He bade me draw near him, and said he wanted to enter into a serious conversation with me; and, upon my expressing a willingness to join in it, he, with a look that cut me to the heart, told me that he had the prospect of death before him, and that he dreaded to meet his Saviour. (') I could not but be astonished at such a declaration, and advised him, as I had done once before, to reflect on the course of his life, and the services he had rendered to the cause of religion and virtue, as well by his example as his writings; to which he answered, that he had written as a philosopher, but he had not lived like one. In the estimation of his offences, he reasoned thus: “Every man knows his own sins, and also what grace he has resisted : but, to those of others, and the circumstances under which they were committed, he is a stranger : he is, therefore, to look on himself as the greatest sinner that he knows of.” () At the conclusion of this argument, which he strongly enforced, he uttered this passionate exclamation, “ Shall I, who have been a teacher of others, myself be a castaway !”
Much to the same purpose passed between us in this and other conversations that I had with him ; in all which I could not but wonder, as much at the freedom with which he opened his mind, and the compunction he seemed to feel for the errors of his past life, as I did at his making choice of me for his confessor, knowing full well how meanly qualified I was for such an office.
It was on a Thursday () that I had this conversation with him ; and here, let not the supercilious lip of scorn protrude itself, while I relate that, he declared his intention to devote the whole of the next day to fasting, humiliation, and such other devotional exercises as became a man in his situation. On the Saturday following I made him a visit, and, upon entering his room, observed in his countenance such a serenity, as indicated that some
(1) This, and other expressions of the like kind, which he uttered to me, should put to silence the idle reports that he dreaded annihilation.
(2) I find the above sentiment in “ Law's Serious Call to a Derout and Holy Life," a book which Johnson was very conversant with, and often commended.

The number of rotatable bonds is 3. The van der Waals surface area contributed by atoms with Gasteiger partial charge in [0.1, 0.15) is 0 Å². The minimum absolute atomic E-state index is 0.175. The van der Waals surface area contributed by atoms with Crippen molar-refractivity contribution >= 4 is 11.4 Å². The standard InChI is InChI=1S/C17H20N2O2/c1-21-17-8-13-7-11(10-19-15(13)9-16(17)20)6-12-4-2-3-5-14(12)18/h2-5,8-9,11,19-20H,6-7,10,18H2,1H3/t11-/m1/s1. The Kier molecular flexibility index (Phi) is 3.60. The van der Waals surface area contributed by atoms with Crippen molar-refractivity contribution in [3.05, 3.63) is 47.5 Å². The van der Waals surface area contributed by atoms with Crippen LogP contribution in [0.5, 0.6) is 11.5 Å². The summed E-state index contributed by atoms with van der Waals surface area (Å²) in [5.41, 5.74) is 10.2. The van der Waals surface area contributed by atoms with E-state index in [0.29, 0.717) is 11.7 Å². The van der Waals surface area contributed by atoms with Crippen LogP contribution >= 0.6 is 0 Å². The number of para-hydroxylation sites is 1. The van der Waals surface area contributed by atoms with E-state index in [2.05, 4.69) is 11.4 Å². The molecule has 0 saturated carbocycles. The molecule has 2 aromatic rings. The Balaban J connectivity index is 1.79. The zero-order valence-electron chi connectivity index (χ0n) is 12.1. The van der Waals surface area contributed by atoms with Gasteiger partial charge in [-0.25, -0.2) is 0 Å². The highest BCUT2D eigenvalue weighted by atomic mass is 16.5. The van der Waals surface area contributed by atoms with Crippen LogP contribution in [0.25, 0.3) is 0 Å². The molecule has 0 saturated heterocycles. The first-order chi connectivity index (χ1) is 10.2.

(3) [It appears from Johnson's own letters, that the event itself took place on Thursday, 19th February.-C.)
remarkable crisis of his disorder had produced a change in his feelings. He told me that, pursuant to the resolution he had mentioned, he had spent the preceding day in an abstraction from all worldly concerns; that, to prevent interruption, he had, in the morning, ordered Frank not to admit any one to him ; and, the better to enforce the charge, had added these awful words, “ For your master is preparing himself to die.” He then mentioned to me, that, in the course of this exercise, he found himself relieved from that disorder which had been growing on him, and was become very oppressing, the dropsy, by a gradual evacuation of water to the amount of twenty pints, a like instance whereof he had never before experienced ; and asked me what I thought of it.
I was well aware of the lengths that superstition and enthusiasm will lead men, and how ready some are to attribute favourable events to supernatural causes, and said, that it might savour of presumption to say that, in this instance, God had wrought a miracle ; yet, as divines recognise certain dispensations of his providence, recorded in the Scripture by the denomination of returns of prayer, and his omnipotence is now the same as ever, I thought it would be little less than criminal to ascribe his late relief to causes merely natural, and that the safer opinion was, that he had not in vain humbled himself before his Maker. He seemed to acquiesce in all that I said on this important subject; and, several times, while I was discoursing with him, cried out, “It is wonderful, very wonderful !”
His zeal for religion, as manifested in his writings and conversation, and the accounts extant that attest his piety, have induced the enemies to his memory to tax him with superstition. To that charge I oppose his behaviour on this occasion, and leave it to the judgment of sober and rational persons, whether such an unexpected event as that above mentioned would not have prompted a really superstitious man to some more passionate exclamation than that it was “wonderful.” (')
(1) Doubtless there are men who look upon all religious exercises as supertition, and upon prayer and other acts of devotion as evidences of a weak mind.